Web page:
Peacocks, Chameleons, Centaurs: Gay Suburbia and the Grammar of Social Identity

Front Cover
University of Chicago Press, 2003 - Psychology - 262 pages
0 Reviews
What does it mean to be a gay man living in the suburbs? Do you identify primarily as gay, or suburban, or some combination of the two? For that matter, how does anyone decide what his or her identity is?

In this first-ever ethnography of American gay suburbanites, Wayne H. Brekhus demonstrates that who one is depends at least in part on where and when one is. For many urban gay men, being homosexual is key to their identity because they live, work, and socialize in almost exclusively gay circles. Brekhus calls such men "lifestylers" or peacocks. Chameleons or "commuters," on the other hand, live and work in conventional suburban settings, but lead intense gay social and sexual lives outside the suburbs. Centaurs, meanwhile, or "integrators," mix typical suburban jobs and homes with low-key gay social and sexual activities. In other words, lifestylers see homosexuality as something you are, commuters as something you do, and integrators as part of yourself.

Ultimately, Brekhus shows that lifestyling, commuting, and integrating embody competing identity strategies that occur not only among gay men but across a broad range of social categories. What results, then, is an innovative work that will interest sociologists, psychologists, anthropologists, and students of gay culture.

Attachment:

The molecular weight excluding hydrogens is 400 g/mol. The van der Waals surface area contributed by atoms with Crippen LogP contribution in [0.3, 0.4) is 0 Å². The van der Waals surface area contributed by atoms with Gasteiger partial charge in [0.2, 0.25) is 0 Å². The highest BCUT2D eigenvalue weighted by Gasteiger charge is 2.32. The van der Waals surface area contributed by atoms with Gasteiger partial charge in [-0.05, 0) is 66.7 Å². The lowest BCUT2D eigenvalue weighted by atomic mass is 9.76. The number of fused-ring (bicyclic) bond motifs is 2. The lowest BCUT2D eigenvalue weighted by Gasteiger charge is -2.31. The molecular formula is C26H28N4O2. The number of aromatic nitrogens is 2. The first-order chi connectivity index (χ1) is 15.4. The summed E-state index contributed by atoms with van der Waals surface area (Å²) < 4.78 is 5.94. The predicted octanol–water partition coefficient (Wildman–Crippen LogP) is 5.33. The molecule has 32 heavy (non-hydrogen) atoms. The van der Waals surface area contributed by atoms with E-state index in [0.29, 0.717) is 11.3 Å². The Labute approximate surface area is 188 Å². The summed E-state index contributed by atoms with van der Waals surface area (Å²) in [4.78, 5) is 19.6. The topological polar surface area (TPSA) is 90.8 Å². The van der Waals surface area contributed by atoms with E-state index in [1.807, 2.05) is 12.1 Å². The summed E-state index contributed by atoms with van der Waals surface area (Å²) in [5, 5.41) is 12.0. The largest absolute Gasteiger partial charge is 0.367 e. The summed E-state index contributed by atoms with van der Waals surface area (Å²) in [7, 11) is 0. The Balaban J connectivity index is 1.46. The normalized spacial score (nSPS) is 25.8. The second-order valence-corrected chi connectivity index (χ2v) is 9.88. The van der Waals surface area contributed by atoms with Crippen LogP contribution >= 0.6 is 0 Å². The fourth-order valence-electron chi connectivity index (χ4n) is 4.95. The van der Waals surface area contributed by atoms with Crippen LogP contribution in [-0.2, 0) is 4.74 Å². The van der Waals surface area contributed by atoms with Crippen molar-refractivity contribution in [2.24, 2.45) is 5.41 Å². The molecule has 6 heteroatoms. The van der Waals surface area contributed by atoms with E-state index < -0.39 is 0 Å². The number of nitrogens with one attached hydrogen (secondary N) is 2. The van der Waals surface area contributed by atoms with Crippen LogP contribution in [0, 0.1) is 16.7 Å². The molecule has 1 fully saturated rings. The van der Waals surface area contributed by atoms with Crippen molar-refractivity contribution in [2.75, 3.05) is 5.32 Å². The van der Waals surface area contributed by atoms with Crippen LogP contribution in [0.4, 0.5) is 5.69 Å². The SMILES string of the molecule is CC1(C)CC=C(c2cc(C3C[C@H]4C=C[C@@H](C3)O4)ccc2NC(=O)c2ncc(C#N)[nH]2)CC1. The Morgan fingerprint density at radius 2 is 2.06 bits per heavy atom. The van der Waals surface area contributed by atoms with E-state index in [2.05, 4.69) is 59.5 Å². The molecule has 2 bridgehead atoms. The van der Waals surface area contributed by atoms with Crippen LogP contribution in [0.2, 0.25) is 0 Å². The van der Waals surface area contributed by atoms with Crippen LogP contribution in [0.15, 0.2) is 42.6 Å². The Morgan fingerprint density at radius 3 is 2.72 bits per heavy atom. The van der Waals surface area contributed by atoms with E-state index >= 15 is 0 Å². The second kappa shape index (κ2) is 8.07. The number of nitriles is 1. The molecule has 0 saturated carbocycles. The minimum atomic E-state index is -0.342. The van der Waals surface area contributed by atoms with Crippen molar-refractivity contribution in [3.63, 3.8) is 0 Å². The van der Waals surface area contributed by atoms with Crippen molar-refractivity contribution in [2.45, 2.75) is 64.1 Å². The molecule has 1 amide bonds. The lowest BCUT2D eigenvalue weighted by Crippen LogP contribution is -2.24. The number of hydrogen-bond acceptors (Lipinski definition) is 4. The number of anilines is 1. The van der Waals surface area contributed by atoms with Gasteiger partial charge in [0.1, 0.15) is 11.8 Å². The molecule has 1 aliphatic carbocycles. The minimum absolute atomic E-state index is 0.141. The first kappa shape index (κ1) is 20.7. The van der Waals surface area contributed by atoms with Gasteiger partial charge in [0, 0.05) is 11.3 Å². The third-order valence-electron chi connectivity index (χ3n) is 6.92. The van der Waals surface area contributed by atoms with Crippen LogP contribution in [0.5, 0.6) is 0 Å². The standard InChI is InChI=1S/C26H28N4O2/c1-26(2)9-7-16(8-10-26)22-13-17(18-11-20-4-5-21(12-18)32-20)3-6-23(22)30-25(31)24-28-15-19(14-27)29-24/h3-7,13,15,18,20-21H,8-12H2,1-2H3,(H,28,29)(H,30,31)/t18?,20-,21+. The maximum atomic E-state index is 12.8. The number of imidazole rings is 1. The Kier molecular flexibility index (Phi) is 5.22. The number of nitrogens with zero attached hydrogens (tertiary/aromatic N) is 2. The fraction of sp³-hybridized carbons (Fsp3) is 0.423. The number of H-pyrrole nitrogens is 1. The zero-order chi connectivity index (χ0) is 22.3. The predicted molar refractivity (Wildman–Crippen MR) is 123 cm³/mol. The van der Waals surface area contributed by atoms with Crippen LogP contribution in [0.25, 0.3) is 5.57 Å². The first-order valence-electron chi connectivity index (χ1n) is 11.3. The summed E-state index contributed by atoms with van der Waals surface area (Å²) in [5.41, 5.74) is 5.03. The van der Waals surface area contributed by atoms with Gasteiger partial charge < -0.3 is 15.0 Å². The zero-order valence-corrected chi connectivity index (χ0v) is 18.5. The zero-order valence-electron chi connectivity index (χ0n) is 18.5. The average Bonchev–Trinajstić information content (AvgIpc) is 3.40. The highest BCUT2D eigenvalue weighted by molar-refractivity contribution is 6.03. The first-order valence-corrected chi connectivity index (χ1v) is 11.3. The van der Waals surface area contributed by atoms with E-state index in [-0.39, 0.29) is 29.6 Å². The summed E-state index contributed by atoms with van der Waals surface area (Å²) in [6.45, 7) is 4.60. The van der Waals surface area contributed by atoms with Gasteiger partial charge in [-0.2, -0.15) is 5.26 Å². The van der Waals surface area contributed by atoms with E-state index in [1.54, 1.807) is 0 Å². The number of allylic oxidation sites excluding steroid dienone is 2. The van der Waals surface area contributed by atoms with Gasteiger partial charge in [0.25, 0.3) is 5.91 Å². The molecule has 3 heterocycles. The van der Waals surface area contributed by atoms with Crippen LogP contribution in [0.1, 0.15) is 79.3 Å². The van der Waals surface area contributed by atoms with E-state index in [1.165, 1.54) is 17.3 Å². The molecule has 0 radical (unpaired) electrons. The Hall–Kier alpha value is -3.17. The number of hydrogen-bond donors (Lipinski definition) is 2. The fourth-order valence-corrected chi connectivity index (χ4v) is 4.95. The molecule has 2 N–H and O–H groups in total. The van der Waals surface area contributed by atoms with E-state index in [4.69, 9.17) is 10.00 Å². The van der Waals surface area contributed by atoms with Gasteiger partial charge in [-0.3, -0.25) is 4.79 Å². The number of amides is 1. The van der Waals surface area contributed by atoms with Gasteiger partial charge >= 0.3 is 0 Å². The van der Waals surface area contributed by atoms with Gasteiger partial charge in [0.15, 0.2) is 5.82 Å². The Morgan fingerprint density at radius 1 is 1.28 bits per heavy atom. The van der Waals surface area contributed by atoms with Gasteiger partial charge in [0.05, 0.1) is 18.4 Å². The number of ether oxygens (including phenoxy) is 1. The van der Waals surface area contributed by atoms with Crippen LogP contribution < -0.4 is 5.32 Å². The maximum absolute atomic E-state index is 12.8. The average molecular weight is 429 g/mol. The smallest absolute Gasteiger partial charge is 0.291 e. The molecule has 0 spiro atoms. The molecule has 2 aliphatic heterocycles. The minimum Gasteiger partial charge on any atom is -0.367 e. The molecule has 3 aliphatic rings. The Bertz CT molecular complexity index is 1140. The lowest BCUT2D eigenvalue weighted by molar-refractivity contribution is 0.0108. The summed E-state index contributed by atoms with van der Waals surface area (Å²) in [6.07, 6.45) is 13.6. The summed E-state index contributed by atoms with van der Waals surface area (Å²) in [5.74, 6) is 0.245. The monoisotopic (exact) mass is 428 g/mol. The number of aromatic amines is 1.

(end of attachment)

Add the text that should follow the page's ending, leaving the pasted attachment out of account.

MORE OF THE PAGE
What people are saying - Write a review

We haven't found any reviews in the usual places.


Identity Peacocks
Identity Chameleons
Identity Centaurs
Gay Identity Disputes
Lifecourse Changes in and Structural Constraints on Identity Management
Identity Grammar beyond Gay Identity
Identity Stability vs Identity Mobility
Identity Purity vs Identity Moderation
Identity Singularity vs Identity Balance
11 Conclusion
Grounded Theory and Analytic Fieldwork
Subject Index
Author Index

Other editions - View all

Common terms and phrases

Popular passages

Page vii - ... for gas chromatography and gas-phase infrared spectroscopy. This book will serve as a valuable guide not only for those who work with air pollution, analytical chemistry, and industrial hygiene, but also for anyone who simply wants to make standard multicomponent gas and vapor mixtures. I am greatly indebted to a number of people who helped make this book possible. The Technical Information Department of the Lawrence Radiation Laboratory, Livermore, was particularly helpful, especially Wilma...

References to this book

All Book Search results »

About the author (2003)

Wayne H. Brekhus is an assistant professor of sociology at the University of Missouri-Columbia.

Bibliographic information